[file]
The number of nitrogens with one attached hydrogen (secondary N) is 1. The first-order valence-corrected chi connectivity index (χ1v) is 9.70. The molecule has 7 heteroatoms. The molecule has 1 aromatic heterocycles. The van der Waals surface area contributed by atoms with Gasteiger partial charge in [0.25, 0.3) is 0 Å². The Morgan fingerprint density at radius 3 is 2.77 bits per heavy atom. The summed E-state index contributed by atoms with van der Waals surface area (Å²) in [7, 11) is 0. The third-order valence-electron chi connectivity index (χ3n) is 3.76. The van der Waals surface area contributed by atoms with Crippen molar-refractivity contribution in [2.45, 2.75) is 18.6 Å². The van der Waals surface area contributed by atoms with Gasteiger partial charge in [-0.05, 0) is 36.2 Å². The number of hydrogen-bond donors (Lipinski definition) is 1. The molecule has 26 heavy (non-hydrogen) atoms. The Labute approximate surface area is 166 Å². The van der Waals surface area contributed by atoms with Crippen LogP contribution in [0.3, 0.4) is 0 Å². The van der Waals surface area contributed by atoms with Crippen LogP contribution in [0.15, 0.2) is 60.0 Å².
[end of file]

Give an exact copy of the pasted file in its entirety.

The number of nitrogens with one attached hydrogen (secondary N) is 1. The first-order valence-corrected chi connectivity index (χ1v) is 9.70. The molecule has 7 heteroatoms. The molecule has 1 aromatic heterocycles. The van der Waals surface area contributed by atoms with Gasteiger partial charge in [0.25, 0.3) is 0 Å². The Morgan fingerprint density at radius 3 is 2.77 bits per heavy atom. The summed E-state index contributed by atoms with van der Waals surface area (Å²) in [7, 11) is 0. The third-order valence-electron chi connectivity index (χ3n) is 3.76. The van der Waals surface area contributed by atoms with Crippen molar-refractivity contribution in [2.45, 2.75) is 18.6 Å². The van der Waals surface area contributed by atoms with Gasteiger partial charge in [-0.05, 0) is 36.2 Å². The number of hydrogen-bond donors (Lipinski definition) is 1. The molecule has 26 heavy (non-hydrogen) atoms. The Labute approximate surface area is 166 Å². The van der Waals surface area contributed by atoms with Crippen LogP contribution in [0.3, 0.4) is 0 Å². The van der Waals surface area contributed by atoms with Crippen LogP contribution in [0.15, 0.2) is 60.0 Å².